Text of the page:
Malta has elected a new prime minister, and he is determined to pass same-sex marriage by the end of July.
The small southern European island has civil unions, envious trans and intersex laws, and is the only European country to ban dangerous ‘gay cure’ therapy.
But now Malta is once again leading the world on LGBTI rights by finally making marriage equality a reality.
PL leader Joseph Muscat, in his victory speech, said he is determined to pass the drafted legislation before parliament is dissolved for the summer break.
It is likely there will be little to no opposition as same-sex marriage was in the manifestos of both political parties.
‘As civil unions give same-sex couples the same rights in legislation, it’s more symbolic than anything else,’ Gabi Calleja, from LGBTI rights group Malta Gay Rights Movement (MGM), told Gay Star News.
‘We kept asking for it, it stayed on the agenda, and civil unions were seen as the stepping stone before marriage equality. We’re very pleased equal marriage is happening just three years after the Civil Union Act’.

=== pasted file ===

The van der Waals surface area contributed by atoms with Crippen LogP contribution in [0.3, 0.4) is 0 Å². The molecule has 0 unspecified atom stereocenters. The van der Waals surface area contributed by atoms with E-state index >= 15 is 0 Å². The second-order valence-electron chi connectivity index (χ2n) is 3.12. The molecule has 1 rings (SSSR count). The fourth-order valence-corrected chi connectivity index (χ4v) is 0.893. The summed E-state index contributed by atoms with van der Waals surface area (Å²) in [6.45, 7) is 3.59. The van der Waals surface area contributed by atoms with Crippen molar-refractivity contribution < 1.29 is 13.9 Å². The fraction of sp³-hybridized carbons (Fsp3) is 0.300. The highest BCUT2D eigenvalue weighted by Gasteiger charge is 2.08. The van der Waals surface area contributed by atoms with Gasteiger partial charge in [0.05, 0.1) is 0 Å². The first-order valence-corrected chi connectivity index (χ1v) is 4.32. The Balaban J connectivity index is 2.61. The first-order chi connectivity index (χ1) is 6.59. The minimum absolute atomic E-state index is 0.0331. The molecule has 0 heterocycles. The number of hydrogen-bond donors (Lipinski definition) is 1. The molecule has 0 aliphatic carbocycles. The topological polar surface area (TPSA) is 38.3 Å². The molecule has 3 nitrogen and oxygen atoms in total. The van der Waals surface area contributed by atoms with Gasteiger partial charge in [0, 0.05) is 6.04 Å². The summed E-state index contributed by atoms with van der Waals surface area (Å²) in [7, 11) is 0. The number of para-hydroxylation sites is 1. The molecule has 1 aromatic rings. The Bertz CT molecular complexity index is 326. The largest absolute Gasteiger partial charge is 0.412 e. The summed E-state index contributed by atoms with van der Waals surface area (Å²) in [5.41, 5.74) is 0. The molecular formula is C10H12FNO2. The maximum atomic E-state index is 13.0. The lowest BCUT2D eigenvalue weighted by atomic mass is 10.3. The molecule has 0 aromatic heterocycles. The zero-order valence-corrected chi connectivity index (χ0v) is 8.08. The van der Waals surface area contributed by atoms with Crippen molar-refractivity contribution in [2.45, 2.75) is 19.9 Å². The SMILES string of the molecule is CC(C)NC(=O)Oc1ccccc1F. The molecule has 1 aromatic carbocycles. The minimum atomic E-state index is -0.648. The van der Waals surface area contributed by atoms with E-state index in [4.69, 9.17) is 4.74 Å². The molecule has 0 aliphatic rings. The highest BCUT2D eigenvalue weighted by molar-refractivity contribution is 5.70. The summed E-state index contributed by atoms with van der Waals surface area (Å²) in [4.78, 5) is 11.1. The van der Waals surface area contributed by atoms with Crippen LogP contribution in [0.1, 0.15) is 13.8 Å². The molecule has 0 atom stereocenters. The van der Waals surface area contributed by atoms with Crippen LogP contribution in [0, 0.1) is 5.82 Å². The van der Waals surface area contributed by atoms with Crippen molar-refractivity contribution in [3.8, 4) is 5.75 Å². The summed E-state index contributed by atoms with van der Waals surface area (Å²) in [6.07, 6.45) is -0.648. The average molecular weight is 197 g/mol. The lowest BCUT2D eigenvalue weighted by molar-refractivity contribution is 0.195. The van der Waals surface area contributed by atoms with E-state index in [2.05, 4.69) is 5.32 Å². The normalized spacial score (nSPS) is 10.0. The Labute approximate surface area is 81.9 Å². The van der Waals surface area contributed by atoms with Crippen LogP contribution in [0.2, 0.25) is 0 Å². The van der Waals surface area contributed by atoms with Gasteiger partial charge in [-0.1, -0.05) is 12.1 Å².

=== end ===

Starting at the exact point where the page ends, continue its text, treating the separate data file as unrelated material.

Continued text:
Malta still banned divorce in 2011
Malta is unusual as it was one of three countries that still banned divorce in 2011. The others were, and still are, Vatican City and the Philippines.
Following the divorce referendum, the rights of LGBTI people has drastically changed over the past few years.
‘The divorce referendum was a key factor,’ Calleja continued, ‘as it undermined the power of the Catholic Church regarding family law and morality. The LGBTI movement worked fast, gaining visibility and garnering political support, and we have been able to see how Maltese society has transformed.’
She added: ‘Same-sex marriage is an affirmation LGBTI people are supported and integrated in Maltese society. People who oppose LGBTI rights are on the wrong side of history’.